If you’re an online trader you need to know that the new European Union Online Dispute Resolution platform (the ODR Platform) became available on Monday 15 February 2016. Why? Well, all businesses trading online have to include the following link on their web sites:
The ODR Platform allows consumers and traders to settle online disputes for domestic and cross-border purchases of goods and services without the need for lengthy and costly court proceedings.
How does the ODR Platform work?
The ODR Platform is an Alternative Dispute Resolution procedure conducted entirely online. ADR resolves a complaint without going to court. A neutral third party acts as a referee or mediator between the trader and the consumer who will then suggest or impose a solution, or work to bring the parties together to find a solution to the dispute.
The four steps
- The consumer completes an online complaint form
- The complaint is sent to the relevant trader, who proposes an ADR entity to the consumer
- Once the consumer and trader agree on an ADR entity to handle their dispute, the ODR Platform transfers the complaint to that ADR entity
- The ADR entity handles the case and reaches an outcome in 90 days
Benefits of the ODR Platform
The ODR Platform provides confidence to both the online trader and consumer, particularly if the dispute is cross border, knowing that any potential dispute can be settled in a prompt and low-cost way. The ODR Platform will encourage online traders to broaden their trading patterns, and consumers to purchase from other EU member states.
What you need to do
From 15 February 2016, a business trading online will be required to supply certain information to consumers to ensure compliance with the ODR Platform. These requirements are also dependant on whether the online trader is a regulated business and therefore obliged to use an ADR entity.
Every online trader will be obliged under the new legislation to provide an electronic link to the ODR Platform on their websites regardless of whether the business currently markets its goods or services to consumers in other member states of the European Union.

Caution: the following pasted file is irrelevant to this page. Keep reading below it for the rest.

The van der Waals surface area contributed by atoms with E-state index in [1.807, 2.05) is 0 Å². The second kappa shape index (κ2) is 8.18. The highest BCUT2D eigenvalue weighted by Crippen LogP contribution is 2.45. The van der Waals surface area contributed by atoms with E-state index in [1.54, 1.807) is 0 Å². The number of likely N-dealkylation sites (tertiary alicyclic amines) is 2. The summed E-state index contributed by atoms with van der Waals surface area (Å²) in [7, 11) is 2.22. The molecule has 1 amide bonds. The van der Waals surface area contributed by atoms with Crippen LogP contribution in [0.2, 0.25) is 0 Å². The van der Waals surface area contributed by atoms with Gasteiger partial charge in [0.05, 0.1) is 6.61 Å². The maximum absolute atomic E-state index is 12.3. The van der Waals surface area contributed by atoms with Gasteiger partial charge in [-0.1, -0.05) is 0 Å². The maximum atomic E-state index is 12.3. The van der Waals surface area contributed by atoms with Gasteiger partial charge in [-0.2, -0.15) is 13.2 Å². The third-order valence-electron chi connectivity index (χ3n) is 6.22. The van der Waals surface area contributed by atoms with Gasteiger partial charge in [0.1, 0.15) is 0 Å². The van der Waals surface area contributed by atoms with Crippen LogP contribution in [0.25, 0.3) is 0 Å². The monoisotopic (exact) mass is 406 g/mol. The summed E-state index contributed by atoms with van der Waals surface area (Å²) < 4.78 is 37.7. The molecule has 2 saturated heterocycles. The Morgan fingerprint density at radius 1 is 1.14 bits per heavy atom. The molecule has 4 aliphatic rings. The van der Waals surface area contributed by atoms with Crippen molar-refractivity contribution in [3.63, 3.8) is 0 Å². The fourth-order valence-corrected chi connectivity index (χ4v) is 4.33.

In addition, those online traders who are committed to or obliged to use other ADR entities must also inform consumers through their website or by an email of the ODR platform as another platform to resolve their disputes. These regulated online traders must also include a link to the ODR platform in any offer made to consumers by email as well including the information in the general terms and conditions of online sales or services contracts.
This is on top of the requirement to provide details of a certified ADR entity to consumers in the event of a dispute that cannot be resolved, which was introduced on 1 October 2015.
Non-Compliance with the Regulation
The Government will provide rules on penalties applicable to infringements of the European Regulation on Online Dispute Resolution (ERODR) and will take all necessary measures to ensure that they are implemented.
Currently, non-compliance with the ADR Regulation can result in being liable to Trading Standards’ civil enforcement action which may result in a court order to comply with the Regulations. Any failure to comply with such a court order can result in an unlimited fine or up to two years in prison.